Mr. Freeman turns off the wheel and grabs a piece of chalk without washing his hands. “SOUL,” he writes on the board. The clay streaks the word like dried blood. “This is where you can find your soul, if you dare. Where you can touch that part of you that you’ve never dared look at before. Do not come here and ask me to show you how to draw a face. Ask me to help you find the wind.” (10)
His name is Mr. “Freeman.” In a story about a girl who feels decidedly trapped or enslaved by her past and silenced by her status as an outcast, Laurie Halse Anderson’s Speak isn’t merely about a traumatized fourteen year-old rape survivor, Melinda Sordino, finding her voice. It’s about her finding her soul—her animating life force (nephesh = soul)—and thus, becoming “free.” She will find it through the process of artistic creation, the making of a tree (of life, if you will).
Mr. Freeman, a few paragraphs earlier, has welcomed everyone to “the only class that will teach you how to survive” (10). But by the next page he is promising that art can help you learn to “breathe” (11); to breathe is to live and to fail to breathe is to die. He doesn’t want them to learn how to draw faces. He wants to help them find the wind.
Soul. Breath. Wind. In Genesis 1:1-2 we are told that in the beginning God created the heavens and earth, and that the ruah (which means “breath,” “wind,” “spirit,”) of God hovers over the waters. In Genesis as well, it is the breath of God that gives life to dust and clay, both of the animals and those who bear the image of God, human beings.
Mr. Freeman’s dirty hands pick up dusty chalk and write “soul” on a chalkboard that drips with wet clay streaks resembling blood. The biblical imagery here piles up, not by way of allegorical parallel, but through a series of associations that invite the careful reader to take notice. Soul, clay, blood, and even chalk (dust). The teacher who will refuse to tell his students how to draw a face will instead offer to help them find the “ruah”—the wind—the very “Spirit of God.” And he suggests that this wind can be found by becoming a creator, by making art. And his name suggests the liberating power of artistic creation.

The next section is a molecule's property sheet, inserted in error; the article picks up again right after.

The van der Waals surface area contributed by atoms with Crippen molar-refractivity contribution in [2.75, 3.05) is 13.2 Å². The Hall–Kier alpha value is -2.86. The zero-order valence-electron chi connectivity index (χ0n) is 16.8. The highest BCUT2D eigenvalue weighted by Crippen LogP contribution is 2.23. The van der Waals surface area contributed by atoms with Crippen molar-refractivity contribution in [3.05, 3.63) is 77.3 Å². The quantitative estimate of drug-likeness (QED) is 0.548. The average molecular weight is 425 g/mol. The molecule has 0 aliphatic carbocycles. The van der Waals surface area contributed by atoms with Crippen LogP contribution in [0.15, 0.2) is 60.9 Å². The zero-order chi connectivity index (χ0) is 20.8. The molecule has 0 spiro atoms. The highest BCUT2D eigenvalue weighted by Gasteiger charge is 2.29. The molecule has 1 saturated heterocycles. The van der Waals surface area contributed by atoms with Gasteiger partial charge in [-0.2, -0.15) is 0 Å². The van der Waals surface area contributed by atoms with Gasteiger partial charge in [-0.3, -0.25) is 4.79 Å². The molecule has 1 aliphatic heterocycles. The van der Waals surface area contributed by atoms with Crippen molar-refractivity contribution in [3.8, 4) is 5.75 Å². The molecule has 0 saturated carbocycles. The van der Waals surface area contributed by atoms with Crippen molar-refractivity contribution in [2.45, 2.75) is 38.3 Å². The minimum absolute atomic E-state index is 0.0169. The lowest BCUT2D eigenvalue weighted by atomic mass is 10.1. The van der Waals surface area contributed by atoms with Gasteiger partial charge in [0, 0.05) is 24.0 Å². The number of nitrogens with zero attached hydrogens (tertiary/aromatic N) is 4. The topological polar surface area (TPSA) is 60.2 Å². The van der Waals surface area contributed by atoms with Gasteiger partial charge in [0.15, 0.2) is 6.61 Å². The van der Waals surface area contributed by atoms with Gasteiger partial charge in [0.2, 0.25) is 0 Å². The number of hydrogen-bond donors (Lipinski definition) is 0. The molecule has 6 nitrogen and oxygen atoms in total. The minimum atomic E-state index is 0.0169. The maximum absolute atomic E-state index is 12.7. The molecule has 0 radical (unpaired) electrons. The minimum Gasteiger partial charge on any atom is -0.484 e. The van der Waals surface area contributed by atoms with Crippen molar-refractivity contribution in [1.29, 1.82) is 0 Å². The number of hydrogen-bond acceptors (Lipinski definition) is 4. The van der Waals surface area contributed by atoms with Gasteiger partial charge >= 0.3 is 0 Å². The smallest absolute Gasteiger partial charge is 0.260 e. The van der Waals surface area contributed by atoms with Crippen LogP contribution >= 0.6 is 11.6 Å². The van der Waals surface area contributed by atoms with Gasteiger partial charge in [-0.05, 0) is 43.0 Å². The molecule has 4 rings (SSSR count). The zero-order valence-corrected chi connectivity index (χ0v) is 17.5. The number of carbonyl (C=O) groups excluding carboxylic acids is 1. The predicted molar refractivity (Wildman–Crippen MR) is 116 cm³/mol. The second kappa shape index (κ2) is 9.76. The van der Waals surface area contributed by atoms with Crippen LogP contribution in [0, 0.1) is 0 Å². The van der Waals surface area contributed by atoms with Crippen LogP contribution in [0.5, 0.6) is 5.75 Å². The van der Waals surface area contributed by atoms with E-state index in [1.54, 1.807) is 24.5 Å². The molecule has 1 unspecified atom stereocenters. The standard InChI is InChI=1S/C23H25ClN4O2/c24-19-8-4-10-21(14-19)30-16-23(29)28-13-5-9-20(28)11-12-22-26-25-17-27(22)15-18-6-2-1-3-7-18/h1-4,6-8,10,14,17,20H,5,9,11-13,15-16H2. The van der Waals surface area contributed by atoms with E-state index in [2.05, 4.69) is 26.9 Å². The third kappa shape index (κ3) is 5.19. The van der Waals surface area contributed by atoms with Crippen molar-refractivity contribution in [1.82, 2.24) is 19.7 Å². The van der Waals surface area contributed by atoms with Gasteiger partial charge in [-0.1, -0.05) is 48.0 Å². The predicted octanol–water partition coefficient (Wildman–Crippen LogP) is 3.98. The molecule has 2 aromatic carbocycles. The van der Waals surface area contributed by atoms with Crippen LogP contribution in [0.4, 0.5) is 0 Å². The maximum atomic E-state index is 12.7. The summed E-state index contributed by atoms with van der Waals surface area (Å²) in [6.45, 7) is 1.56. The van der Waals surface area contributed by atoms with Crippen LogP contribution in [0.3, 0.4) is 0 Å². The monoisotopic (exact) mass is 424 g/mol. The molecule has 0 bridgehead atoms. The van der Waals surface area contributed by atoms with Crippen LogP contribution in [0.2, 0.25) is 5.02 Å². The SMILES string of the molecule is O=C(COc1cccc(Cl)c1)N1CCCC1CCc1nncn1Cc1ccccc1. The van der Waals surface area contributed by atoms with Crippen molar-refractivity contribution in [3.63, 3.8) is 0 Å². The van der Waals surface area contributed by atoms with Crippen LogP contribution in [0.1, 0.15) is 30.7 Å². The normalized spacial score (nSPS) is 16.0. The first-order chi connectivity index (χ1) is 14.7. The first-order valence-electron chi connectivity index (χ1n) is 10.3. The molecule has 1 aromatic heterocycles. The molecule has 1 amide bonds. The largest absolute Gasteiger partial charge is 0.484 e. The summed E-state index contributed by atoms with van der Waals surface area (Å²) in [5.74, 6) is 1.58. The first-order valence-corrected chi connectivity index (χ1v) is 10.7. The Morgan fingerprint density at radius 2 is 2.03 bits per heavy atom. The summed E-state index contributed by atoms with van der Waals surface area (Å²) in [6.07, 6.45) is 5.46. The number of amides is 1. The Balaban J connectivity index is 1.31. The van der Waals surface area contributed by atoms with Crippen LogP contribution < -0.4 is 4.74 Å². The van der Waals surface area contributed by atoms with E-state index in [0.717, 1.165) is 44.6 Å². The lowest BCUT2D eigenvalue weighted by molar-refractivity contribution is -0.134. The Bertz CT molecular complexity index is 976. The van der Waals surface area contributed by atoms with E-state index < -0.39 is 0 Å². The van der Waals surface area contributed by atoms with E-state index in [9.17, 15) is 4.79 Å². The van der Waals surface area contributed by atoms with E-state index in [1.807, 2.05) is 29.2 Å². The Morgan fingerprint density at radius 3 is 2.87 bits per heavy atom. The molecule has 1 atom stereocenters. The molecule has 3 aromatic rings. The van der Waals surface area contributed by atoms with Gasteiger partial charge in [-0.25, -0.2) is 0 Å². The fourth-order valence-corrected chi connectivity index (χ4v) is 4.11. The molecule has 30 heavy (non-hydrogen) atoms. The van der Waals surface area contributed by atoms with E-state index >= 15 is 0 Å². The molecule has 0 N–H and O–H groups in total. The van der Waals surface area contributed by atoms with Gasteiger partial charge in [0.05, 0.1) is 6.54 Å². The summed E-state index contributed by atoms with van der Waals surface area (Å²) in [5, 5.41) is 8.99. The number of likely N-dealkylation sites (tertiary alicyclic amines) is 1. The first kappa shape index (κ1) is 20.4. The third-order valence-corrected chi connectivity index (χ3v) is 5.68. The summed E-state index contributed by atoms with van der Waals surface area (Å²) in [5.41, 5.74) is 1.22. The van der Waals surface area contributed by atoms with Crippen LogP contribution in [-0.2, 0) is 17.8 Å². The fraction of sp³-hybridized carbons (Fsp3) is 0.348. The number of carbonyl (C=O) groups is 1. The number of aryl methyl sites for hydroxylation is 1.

Freeman laments on that first day of class that his freshmen have already had their imaginations and creativity—defining attributes of the creator whose image Genesis tells us they bear—beaten out of them. He gives them all a word, and our narrator draws “tree,” which has powerful Christian resonance, from the tree of life and tree of knowledge to Calvary’s tree. He tosses them balls of clay (for crying out loud!!) and welcomes them to the journey (12), inviting them to begin creating.
All this in a chapter called “Sanctuary”—not merely a place of safety (a sanctuary is a safe haven), but in this case, a “holy place” or “temple.” It will be little surprise to us as readers of the novel that the speechless Melinda will likely find her voice in a novel called Speak, but what we might want to be on the lookout for is whether or not she finds much more than this—if Mr. Freeman’s sanctuary can help her find the “wind” and teach her to “breathe” and give her a soul.
- Am I talking crap here or do you think the author, in a book for teens, is aware of the many biblical and theological associations evident in this short chapter she calls “Sanctuary”?
- Does making art—creating things and using our imaginations—help us to survive? Does artistic creation help the silenced to speak? Does reflecting God’s image by creating good things help us find the “wind” (God’s spirit)? Give us souls?